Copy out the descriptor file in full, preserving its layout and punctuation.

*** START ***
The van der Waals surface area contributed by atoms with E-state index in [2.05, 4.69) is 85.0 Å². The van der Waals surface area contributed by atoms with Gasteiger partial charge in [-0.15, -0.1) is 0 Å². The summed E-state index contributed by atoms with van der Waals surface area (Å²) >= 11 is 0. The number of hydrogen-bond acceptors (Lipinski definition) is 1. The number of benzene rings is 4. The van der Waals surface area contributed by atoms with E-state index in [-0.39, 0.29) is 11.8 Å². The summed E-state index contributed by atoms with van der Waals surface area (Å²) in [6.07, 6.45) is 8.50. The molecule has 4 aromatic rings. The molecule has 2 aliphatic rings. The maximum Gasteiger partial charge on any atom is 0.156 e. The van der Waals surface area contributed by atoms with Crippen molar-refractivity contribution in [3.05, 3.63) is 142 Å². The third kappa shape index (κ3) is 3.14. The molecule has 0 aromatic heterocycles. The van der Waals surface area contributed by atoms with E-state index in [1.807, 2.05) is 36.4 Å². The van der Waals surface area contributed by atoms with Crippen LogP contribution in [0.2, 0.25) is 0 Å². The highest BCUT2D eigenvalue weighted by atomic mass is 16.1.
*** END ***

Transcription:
The van der Waals surface area contributed by atoms with E-state index in [2.05, 4.69) is 85.0 Å². The van der Waals surface area contributed by atoms with Gasteiger partial charge in [-0.15, -0.1) is 0 Å². The summed E-state index contributed by atoms with van der Waals surface area (Å²) >= 11 is 0. The number of hydrogen-bond acceptors (Lipinski definition) is 1. The number of benzene rings is 4. The van der Waals surface area contributed by atoms with E-state index in [-0.39, 0.29) is 11.8 Å². The summed E-state index contributed by atoms with van der Waals surface area (Å²) in [6.07, 6.45) is 8.50. The molecule has 4 aromatic rings. The molecule has 2 aliphatic rings. The maximum Gasteiger partial charge on any atom is 0.156 e. The van der Waals surface area contributed by atoms with Crippen molar-refractivity contribution in [3.05, 3.63) is 142 Å². The third kappa shape index (κ3) is 3.14. The molecule has 0 aromatic heterocycles. The van der Waals surface area contributed by atoms with E-state index in [1.807, 2.05) is 36.4 Å². The van der Waals surface area contributed by atoms with Crippen LogP contribution in [0.2, 0.25) is 0 Å². The highest BCUT2D eigenvalue weighted by atomic mass is 16.1.